“You do what you can and hope for the best,” said Webster, who remembers the event from 30 years ago. “It’s a scenario of desperation and everyone was focused on their role, what they did for a child during an emergency.”
Yet, it was different, Webster said.
“We had never tried this method [using the cardiac bypass machine],” she said. “No one knew what would happen.”
In addition to the gasping sound, doctors detected a faint heart beat and signs of returning brain function. She was transferred to the intensive care unit.2
Michelle remained in a coma and on life-support equipment for two weeks. She was back at home in the eight weeks after a diver pulled her from the creek approximately 150 feet from where she had fallen in.
By the time Michelle left the hospital, her motor skills appeared normal. Her parents said their daughter was beginning to walk again and had already mastered the words and tune to “Twinkle, Twinkle Little Star.” Michelle had extended by 21 minutes the previous record for survival after cold-water submersion.3
Doctors at the time of the accident attributed Michelle’s improbable survival to an “ancient hibernation reflex that humans have all but lost.”4 She had been profoundly hypothermic. The primitive diving reflex, as it is called, protects aquatic mammals, such as seals, when deep in the ocean. Their body functions slow down, keeping the brain and other organs in a state of suspension.
Stories published in the years after Michelle’s accident credited a pre-arrival team that fought for her before medical equipment at the hospital could release its power. Then, there was the “tireless deputy”5 Thad Moore who fought for Michelle as he pulled her from the icy waters, continuing CPR until the crew of IHC Life Flight took over.
The deputy’s efforts might explain the Dr. Bolte’s initial observation and decision to attempt medical intervention: the amounts of oxygen and other gases in Michelle’s blood, although abnormal, were ”incredibly good under the circumstances.”6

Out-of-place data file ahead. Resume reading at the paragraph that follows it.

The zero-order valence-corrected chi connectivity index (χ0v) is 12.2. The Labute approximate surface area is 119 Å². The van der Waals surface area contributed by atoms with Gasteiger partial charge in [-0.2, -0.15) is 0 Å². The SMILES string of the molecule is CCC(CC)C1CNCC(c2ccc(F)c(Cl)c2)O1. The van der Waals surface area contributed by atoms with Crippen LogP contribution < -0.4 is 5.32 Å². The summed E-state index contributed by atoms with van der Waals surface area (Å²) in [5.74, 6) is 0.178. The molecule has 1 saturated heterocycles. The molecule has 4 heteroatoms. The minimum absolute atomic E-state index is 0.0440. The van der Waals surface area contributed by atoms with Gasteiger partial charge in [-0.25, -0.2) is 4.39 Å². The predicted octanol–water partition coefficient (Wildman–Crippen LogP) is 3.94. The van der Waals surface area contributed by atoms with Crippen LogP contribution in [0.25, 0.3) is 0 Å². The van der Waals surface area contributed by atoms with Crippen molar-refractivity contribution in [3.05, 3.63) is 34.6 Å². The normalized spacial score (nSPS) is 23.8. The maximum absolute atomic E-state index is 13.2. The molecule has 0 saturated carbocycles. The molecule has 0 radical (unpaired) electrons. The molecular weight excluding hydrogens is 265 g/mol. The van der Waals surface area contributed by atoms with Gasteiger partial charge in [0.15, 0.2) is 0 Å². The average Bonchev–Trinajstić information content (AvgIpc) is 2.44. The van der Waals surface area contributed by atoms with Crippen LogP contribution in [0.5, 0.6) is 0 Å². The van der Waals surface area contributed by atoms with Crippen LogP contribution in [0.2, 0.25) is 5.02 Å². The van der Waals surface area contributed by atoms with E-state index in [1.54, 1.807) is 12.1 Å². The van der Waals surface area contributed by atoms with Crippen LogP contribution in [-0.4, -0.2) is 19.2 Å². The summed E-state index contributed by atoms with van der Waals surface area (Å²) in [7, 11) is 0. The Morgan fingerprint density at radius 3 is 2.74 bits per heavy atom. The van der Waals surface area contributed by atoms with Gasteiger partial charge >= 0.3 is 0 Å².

People just didn’t stand there, waiting for response to arrive. The deputy breathed in her mouth and pushed on her chest, a bystander action that Dr. Jeff Clawson, a Salt Lake City
emergency room doctor and inventor of emergency dispatch protocol, has been advocating for years. No one had dived in [without proper gear] the fast-moving creek to save her and, thus, averting the risk of adding victims.
Michelle turned 33 in 2017. She is a full-time dental assistant in her father’s Salt Lake City, Utah, dental office. Occasional hand tremors are minimal physical effects of the accident, considering the potential severity of extended submersion. She wears glasses to compensate for damage to her eyes from anoxia. As a child, therapy helped strengthen physical and cognitive abilities. Her sense of balance is off, although she regularly hikes and golfs.
“Basically, she’s leading a normal life, and that’s not because of anything we did,” Pam said. “It’s the way she is. It’s her personality. She doesn’t give up.”
1Altman L. The Doctor’s World; Ingenuity and a Miraculous Revival. The New York Times. 1988: July 26. http://www.nytimes.com/1988/07/26/science/the-doctor-s-world-ingenuity-and-a-miraculous-revival.html?pagewanted=all (accessed Aug. 16, 2017).
2’Drowned’ tot leaving hospital. The Daily Spectrum (Saint George, Utah). 1986: Aug. 6. https://www.newspapers.com/image/285841243/?terms=Michelle%2BFunk (accessed Aug. 16, 2017).
3See note 1.
4Ancient reflex saves drowning child. The Daily Spectrum (Saint George, Utah). 1986: Aug. 3. https://www.newspapers.com/image/285839295/?terms=Michelle%2BFunk (accessed Aug. 16, 2017).
5Update on five individuals whose lives were touched by the professionals at IHC. Orem-Geneva Times (Orem, Utah). 1995: Nov. 15. https://www.newspapers.com/image/286587300/?terms=%22Michelle%2BFunk%22 (accessed Aug. 16, 2017).
6See note 1.